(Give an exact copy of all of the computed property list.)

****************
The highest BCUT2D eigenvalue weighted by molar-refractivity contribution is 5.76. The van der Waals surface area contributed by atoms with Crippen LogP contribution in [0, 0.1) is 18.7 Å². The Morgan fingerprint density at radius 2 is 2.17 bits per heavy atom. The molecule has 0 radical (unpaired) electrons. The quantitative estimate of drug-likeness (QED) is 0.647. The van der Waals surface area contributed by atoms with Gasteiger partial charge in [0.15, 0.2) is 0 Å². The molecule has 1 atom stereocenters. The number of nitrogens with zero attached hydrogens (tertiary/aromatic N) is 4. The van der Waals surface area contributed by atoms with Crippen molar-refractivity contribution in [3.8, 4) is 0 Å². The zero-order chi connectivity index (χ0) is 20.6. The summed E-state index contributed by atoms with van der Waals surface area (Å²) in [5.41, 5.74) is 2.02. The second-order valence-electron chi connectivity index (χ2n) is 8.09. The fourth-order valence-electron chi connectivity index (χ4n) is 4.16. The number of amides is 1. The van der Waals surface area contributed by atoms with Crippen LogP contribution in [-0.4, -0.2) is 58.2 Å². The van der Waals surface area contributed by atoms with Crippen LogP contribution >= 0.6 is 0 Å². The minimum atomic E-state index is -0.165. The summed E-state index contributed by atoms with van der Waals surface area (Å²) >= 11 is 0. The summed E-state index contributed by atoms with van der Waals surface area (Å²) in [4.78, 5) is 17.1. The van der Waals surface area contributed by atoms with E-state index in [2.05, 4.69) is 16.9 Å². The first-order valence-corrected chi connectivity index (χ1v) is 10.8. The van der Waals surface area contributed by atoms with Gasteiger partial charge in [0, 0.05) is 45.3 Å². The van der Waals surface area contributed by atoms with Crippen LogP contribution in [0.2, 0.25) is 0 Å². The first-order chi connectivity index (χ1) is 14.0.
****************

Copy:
The highest BCUT2D eigenvalue weighted by molar-refractivity contribution is 5.76. The van der Waals surface area contributed by atoms with Crippen LogP contribution in [0, 0.1) is 18.7 Å². The Morgan fingerprint density at radius 2 is 2.17 bits per heavy atom. The molecule has 0 radical (unpaired) electrons. The quantitative estimate of drug-likeness (QED) is 0.647. The van der Waals surface area contributed by atoms with Gasteiger partial charge in [0.15, 0.2) is 0 Å². The molecule has 1 atom stereocenters. The number of nitrogens with zero attached hydrogens (tertiary/aromatic N) is 4. The van der Waals surface area contributed by atoms with Crippen molar-refractivity contribution in [3.8, 4) is 0 Å². The zero-order chi connectivity index (χ0) is 20.6. The summed E-state index contributed by atoms with van der Waals surface area (Å²) in [5.41, 5.74) is 2.02. The second-order valence-electron chi connectivity index (χ2n) is 8.09. The fourth-order valence-electron chi connectivity index (χ4n) is 4.16. The number of amides is 1. The van der Waals surface area contributed by atoms with Crippen LogP contribution in [-0.4, -0.2) is 58.2 Å². The van der Waals surface area contributed by atoms with Crippen LogP contribution >= 0.6 is 0 Å². The minimum atomic E-state index is -0.165. The summed E-state index contributed by atoms with van der Waals surface area (Å²) >= 11 is 0. The summed E-state index contributed by atoms with van der Waals surface area (Å²) in [4.78, 5) is 17.1. The van der Waals surface area contributed by atoms with E-state index in [2.05, 4.69) is 16.9 Å². The first-order valence-corrected chi connectivity index (χ1v) is 10.8. The van der Waals surface area contributed by atoms with Gasteiger partial charge in [0, 0.05) is 45.3 Å². The van der Waals surface area contributed by atoms with Crippen LogP contribution in [0.2, 0.25) is 0 Å². The first-order chi connectivity index (χ1) is 14.0.